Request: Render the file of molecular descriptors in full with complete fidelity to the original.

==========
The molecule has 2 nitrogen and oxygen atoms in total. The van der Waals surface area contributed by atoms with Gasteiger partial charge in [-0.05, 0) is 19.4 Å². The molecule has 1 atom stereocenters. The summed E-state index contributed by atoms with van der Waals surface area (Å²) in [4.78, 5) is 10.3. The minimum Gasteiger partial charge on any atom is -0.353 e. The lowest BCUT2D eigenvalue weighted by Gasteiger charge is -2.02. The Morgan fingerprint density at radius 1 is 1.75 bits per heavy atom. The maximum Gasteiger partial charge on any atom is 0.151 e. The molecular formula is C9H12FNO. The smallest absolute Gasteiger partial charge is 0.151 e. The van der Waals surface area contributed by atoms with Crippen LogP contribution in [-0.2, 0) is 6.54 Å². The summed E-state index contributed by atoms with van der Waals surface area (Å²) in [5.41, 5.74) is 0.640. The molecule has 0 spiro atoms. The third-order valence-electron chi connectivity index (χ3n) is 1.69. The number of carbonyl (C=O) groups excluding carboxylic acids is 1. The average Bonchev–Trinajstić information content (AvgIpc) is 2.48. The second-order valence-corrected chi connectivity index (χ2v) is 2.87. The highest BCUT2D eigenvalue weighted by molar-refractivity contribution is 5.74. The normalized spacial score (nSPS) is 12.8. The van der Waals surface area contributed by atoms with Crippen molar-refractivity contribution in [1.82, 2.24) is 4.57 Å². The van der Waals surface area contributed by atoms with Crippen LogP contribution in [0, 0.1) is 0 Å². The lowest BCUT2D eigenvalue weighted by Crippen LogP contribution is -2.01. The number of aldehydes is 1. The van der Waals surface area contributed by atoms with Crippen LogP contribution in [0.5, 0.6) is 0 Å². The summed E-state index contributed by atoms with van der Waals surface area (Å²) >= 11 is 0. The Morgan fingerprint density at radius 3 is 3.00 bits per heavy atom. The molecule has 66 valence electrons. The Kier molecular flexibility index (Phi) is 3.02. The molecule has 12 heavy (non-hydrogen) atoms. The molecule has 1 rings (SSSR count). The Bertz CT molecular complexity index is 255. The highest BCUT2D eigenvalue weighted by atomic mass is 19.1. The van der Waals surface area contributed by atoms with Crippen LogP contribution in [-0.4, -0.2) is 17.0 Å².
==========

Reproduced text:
The molecule has 2 nitrogen and oxygen atoms in total. The van der Waals surface area contributed by atoms with Gasteiger partial charge in [-0.05, 0) is 19.4 Å². The molecule has 1 atom stereocenters. The summed E-state index contributed by atoms with van der Waals surface area (Å²) in [4.78, 5) is 10.3. The minimum Gasteiger partial charge on any atom is -0.353 e. The lowest BCUT2D eigenvalue weighted by Gasteiger charge is -2.02. The Morgan fingerprint density at radius 1 is 1.75 bits per heavy atom. The maximum Gasteiger partial charge on any atom is 0.151 e. The molecular formula is C9H12FNO. The smallest absolute Gasteiger partial charge is 0.151 e. The van der Waals surface area contributed by atoms with Crippen LogP contribution in [-0.2, 0) is 6.54 Å². The summed E-state index contributed by atoms with van der Waals surface area (Å²) in [5.41, 5.74) is 0.640. The molecule has 0 spiro atoms. The third-order valence-electron chi connectivity index (χ3n) is 1.69. The number of carbonyl (C=O) groups excluding carboxylic acids is 1. The average Bonchev–Trinajstić information content (AvgIpc) is 2.48. The second-order valence-corrected chi connectivity index (χ2v) is 2.87. The highest BCUT2D eigenvalue weighted by molar-refractivity contribution is 5.74. The normalized spacial score (nSPS) is 12.8. The van der Waals surface area contributed by atoms with Crippen molar-refractivity contribution in [1.82, 2.24) is 4.57 Å². The van der Waals surface area contributed by atoms with Crippen LogP contribution in [0, 0.1) is 0 Å². The lowest BCUT2D eigenvalue weighted by Crippen LogP contribution is -2.01. The number of aldehydes is 1. The van der Waals surface area contributed by atoms with Crippen LogP contribution in [0.5, 0.6) is 0 Å². The summed E-state index contributed by atoms with van der Waals surface area (Å²) >= 11 is 0. The Morgan fingerprint density at radius 3 is 3.00 bits per heavy atom. The molecule has 66 valence electrons. The Kier molecular flexibility index (Phi) is 3.02. The molecule has 12 heavy (non-hydrogen) atoms. The molecule has 1 rings (SSSR count). The Bertz CT molecular complexity index is 255. The highest BCUT2D eigenvalue weighted by atomic mass is 19.1. The van der Waals surface area contributed by atoms with Crippen LogP contribution in [-0.4, -0.2) is 17.0 Å².